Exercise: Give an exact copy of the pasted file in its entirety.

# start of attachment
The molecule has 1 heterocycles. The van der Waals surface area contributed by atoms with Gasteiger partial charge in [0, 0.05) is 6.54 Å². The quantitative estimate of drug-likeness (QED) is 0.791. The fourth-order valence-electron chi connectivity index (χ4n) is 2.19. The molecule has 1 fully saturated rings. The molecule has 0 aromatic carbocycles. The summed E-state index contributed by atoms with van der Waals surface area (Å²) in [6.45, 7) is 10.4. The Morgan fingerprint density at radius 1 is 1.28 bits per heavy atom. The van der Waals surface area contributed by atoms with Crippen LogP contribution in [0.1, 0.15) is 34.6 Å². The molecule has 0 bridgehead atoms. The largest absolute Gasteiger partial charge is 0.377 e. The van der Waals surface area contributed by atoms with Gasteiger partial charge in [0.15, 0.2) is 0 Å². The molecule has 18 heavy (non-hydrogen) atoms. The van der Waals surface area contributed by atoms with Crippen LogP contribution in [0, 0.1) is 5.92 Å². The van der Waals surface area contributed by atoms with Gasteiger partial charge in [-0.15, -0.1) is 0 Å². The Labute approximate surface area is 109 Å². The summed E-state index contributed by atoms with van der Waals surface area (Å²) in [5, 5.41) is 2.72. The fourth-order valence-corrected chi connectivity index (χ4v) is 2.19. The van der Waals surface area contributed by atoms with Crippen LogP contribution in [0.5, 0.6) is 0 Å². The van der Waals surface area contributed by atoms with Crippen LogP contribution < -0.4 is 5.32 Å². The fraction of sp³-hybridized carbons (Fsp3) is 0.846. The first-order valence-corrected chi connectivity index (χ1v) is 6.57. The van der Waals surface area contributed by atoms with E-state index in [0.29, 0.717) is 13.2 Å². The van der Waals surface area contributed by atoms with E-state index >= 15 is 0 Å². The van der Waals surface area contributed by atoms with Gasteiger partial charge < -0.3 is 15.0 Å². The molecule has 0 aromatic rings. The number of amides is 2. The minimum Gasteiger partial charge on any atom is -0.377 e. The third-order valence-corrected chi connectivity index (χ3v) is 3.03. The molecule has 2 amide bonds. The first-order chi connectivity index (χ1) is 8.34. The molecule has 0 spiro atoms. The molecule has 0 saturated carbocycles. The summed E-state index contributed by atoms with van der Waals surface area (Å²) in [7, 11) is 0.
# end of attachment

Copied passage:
The molecule has 1 heterocycles. The van der Waals surface area contributed by atoms with Gasteiger partial charge in [0, 0.05) is 6.54 Å². The quantitative estimate of drug-likeness (QED) is 0.791. The fourth-order valence-electron chi connectivity index (χ4n) is 2.19. The molecule has 1 fully saturated rings. The molecule has 0 aromatic carbocycles. The summed E-state index contributed by atoms with van der Waals surface area (Å²) in [6.45, 7) is 10.4. The Morgan fingerprint density at radius 1 is 1.28 bits per heavy atom. The van der Waals surface area contributed by atoms with Crippen LogP contribution in [0.1, 0.15) is 34.6 Å². The molecule has 0 bridgehead atoms. The largest absolute Gasteiger partial charge is 0.377 e. The van der Waals surface area contributed by atoms with Gasteiger partial charge in [0.15, 0.2) is 0 Å². The molecule has 18 heavy (non-hydrogen) atoms. The van der Waals surface area contributed by atoms with Crippen LogP contribution in [0, 0.1) is 5.92 Å². The van der Waals surface area contributed by atoms with Gasteiger partial charge in [-0.15, -0.1) is 0 Å². The Labute approximate surface area is 109 Å². The summed E-state index contributed by atoms with van der Waals surface area (Å²) in [5, 5.41) is 2.72. The fourth-order valence-corrected chi connectivity index (χ4v) is 2.19. The van der Waals surface area contributed by atoms with Crippen LogP contribution in [0.5, 0.6) is 0 Å². The van der Waals surface area contributed by atoms with Crippen LogP contribution < -0.4 is 5.32 Å². The fraction of sp³-hybridized carbons (Fsp3) is 0.846. The first-order valence-corrected chi connectivity index (χ1v) is 6.57. The van der Waals surface area contributed by atoms with E-state index in [0.29, 0.717) is 13.2 Å². The van der Waals surface area contributed by atoms with E-state index >= 15 is 0 Å². The van der Waals surface area contributed by atoms with Gasteiger partial charge < -0.3 is 15.0 Å². The molecule has 0 aromatic rings. The number of amides is 2. The minimum Gasteiger partial charge on any atom is -0.377 e. The third-order valence-corrected chi connectivity index (χ3v) is 3.03. The molecule has 2 amide bonds. The first-order chi connectivity index (χ1) is 8.34. The molecule has 0 spiro atoms. The molecule has 0 saturated carbocycles. The summed E-state index contributed by atoms with van der Waals surface area (Å²) in [7, 11) is 0.